MLB and Minor League Baseball Lift Cannabis Ban

MLB and the MLB Players Association (MLBPA) are in the process of negotiating a new agreement for Minor League Baseball that would lift the ban on cannabis for minor-league players. This comes at a time where more states are beginning to legalize medical cannabis and an increasing amount of professional athletes reside in states where the substance is legal. ESPN reports that “of the 123 teams across MLB, the NBA, NHL and NFL, 45 play in states or provinces where recreational marijuana is legal.”

CBS Sports states that under current rule, minor league players on their team’s 40-man roster are not tested for the substance, but non-40-man roster players actively are. Non-40-man players are currently suspended for 25 games for their first positive tests. Once a third positive test occurs, they are issued a 100-game suspension. Four positive tests, and they will be banned for life.

Currently, the NHL is the only professional sports league that does not punish players who test positive for marijuana consumption, as reported by ESPN. Both the NFL and NBA issue multiple random drug tests per regular season. After a sixth positive test for cannabis, an NFL player will be banned for one year. Following a third positive test, NBA players are subject to a five-game ban, with five more games added each time they test positive thereafter. Major League Baseball happens to be less frequent with their testing is, as it only tests players when it feels there is reasonable cause to do so. However, those who test positive for cannabis use just one time could be subject to a $35,000 USD fine.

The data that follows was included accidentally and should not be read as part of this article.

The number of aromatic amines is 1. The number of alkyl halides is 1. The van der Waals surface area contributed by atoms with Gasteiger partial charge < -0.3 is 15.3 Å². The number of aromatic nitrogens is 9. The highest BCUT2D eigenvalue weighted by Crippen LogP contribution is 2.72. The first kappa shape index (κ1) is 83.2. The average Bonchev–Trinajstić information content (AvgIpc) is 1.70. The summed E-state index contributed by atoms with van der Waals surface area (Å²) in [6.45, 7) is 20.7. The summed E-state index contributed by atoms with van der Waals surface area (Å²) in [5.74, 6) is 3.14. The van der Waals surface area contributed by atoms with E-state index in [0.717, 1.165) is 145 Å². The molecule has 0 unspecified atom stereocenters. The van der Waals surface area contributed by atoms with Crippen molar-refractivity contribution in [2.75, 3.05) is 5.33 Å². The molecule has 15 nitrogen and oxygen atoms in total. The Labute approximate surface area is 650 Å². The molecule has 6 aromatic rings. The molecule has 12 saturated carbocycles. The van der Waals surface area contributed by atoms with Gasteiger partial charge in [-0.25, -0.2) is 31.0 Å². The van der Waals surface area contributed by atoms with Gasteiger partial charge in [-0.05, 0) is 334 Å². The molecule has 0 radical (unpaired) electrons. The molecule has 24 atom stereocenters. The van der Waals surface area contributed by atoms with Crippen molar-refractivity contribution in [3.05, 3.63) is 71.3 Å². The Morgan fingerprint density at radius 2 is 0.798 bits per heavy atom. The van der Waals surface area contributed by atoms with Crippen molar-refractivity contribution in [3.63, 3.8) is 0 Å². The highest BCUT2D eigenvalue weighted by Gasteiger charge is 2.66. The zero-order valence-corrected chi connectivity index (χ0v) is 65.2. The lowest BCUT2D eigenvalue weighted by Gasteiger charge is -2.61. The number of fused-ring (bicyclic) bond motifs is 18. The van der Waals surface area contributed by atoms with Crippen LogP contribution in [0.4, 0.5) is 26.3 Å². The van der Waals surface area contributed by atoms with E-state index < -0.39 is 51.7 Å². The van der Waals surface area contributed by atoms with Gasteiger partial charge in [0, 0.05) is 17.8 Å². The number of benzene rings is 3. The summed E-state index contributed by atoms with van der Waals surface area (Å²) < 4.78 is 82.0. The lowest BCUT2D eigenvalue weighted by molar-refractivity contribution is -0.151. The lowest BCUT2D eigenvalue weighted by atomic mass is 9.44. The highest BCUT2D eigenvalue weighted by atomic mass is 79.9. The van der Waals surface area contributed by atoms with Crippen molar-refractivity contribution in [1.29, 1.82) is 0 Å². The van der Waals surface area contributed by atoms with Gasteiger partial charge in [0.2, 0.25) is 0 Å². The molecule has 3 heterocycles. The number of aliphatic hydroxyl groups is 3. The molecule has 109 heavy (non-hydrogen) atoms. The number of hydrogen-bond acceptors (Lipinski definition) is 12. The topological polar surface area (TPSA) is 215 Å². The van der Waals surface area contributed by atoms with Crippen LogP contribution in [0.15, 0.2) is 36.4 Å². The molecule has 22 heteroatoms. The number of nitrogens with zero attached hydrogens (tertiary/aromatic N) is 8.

Minor League Baseball has already been serving as a testing ground for professional baseball in other ways outside of drug agreements. During the 2019 season, MLB’s The Atlantic League tested out both changing the distance in between the pitcher’s mound and home plate, and using an electronic-assisted strike zone, according to St. Louis Today.

MLB and the MLBPA have yet to reach a final updated drug agreement, but MLBPA chief Tony Clark said in a recent statement that he believes the two organizations will reach an agreement by the end of 2019.

Source: CBS Sports